What is Asperger's Syndrome?
There's a 12-year-old girl named Jane standing near a group of girls who appear to be around the same age. She looks like she wants to join in their conversation, but she seems a little anxious. Jane has an extensive knowledge of history that she enjoys sharing sometimes at random and inappropriate times such as when she decides to join the girls' conversation.
She says "In January 1861 the south seceded from the union marking the beginning of the civil war." The girls give her quizzical looks that should serve as social cues to let her know that what she said didn't quite fit into their conversation about Justin Bieber, but she may have difficulty picking up on those cues because she has Asperger's syndrome. So she may continue talking about the civil war...
Asperger's syndrome (AS) is an autism spectrum disorder (ASD) and has been compared to high-functioning autism. As you can tell from the story about Jane, there are similar traits. They typically have difficulty expressing themselves correctly through the use of facial expressions, body language and eye contact. They also struggle to understand social cues, and they have difficulty understanding the uses of language such as sarcasm because they have a very literal interpretation of language. Their interests are usually limited to a few subjects of strong interest such as history, cars or a particular movie. Empathy for others is something that also proves to be challenging for individuals with Asperger's syndrome.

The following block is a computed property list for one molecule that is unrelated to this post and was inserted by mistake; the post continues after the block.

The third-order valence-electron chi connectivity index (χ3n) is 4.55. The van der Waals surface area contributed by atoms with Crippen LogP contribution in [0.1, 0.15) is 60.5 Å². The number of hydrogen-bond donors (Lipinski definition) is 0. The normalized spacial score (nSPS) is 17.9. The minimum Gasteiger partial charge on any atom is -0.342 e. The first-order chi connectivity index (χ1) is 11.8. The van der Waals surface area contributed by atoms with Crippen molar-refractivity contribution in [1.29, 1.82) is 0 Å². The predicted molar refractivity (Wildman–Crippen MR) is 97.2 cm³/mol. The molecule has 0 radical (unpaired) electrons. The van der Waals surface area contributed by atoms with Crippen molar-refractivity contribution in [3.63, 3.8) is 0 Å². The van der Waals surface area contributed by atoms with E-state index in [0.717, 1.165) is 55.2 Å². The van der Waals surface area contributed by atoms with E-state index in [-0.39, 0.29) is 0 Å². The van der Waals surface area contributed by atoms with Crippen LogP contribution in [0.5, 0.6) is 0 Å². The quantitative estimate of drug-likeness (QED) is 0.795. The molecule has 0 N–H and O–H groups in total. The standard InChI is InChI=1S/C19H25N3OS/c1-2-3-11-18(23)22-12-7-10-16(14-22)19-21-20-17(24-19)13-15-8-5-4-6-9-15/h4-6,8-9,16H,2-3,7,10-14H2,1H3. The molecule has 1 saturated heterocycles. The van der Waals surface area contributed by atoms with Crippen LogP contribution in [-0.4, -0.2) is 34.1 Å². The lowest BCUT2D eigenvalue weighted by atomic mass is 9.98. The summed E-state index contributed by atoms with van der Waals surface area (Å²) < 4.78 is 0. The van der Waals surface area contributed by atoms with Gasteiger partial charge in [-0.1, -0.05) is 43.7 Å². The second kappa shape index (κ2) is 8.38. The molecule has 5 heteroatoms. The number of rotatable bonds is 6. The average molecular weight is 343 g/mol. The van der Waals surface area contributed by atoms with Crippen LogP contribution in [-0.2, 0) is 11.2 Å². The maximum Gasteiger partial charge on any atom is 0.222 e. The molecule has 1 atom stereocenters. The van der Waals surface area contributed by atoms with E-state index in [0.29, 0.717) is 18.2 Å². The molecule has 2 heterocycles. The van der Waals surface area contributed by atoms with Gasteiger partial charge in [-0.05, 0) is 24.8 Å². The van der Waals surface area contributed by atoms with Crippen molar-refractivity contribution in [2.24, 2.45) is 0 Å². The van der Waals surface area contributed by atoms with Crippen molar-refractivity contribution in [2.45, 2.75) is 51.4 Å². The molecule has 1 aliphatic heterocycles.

A major difference between individuals with Asperger's and those with autism is intellectual development. Usually children with Asperger's do not have intellectual disabilities, whereas children with autism are developmentally delayed. Though their language may be repetitive at times, their grammar is good. They are often highly intelligent and they have a talent for remembering details such as people's birthdays and ages. Another difference to note is that Asperger's is usually detected and diagnosed at about 6-11 years of age. This is much later than autism, which is diagnosed around the ages of 2 or 3.
Asperger's syndrome was named after Austrian pediatrician, Hans Asperger who described the syndrome in 1944. He observed some of his patients and found that they had difficulty forming friendships, lack empathy and tend to be clumsy because they have difficulty with balance. Like other autism spectrum disorders, there is no cure for Asperger's, but there is treatment available. Applied behavior analysis (ABA) therapy in combination with social skills training can help individuals with Asperger's learn essential life skills that lead to more fulfilling relationships and a better life. So Jane can learn to talk about the civil war in history class or with fellow history buffs instead of Justin Bieber fans.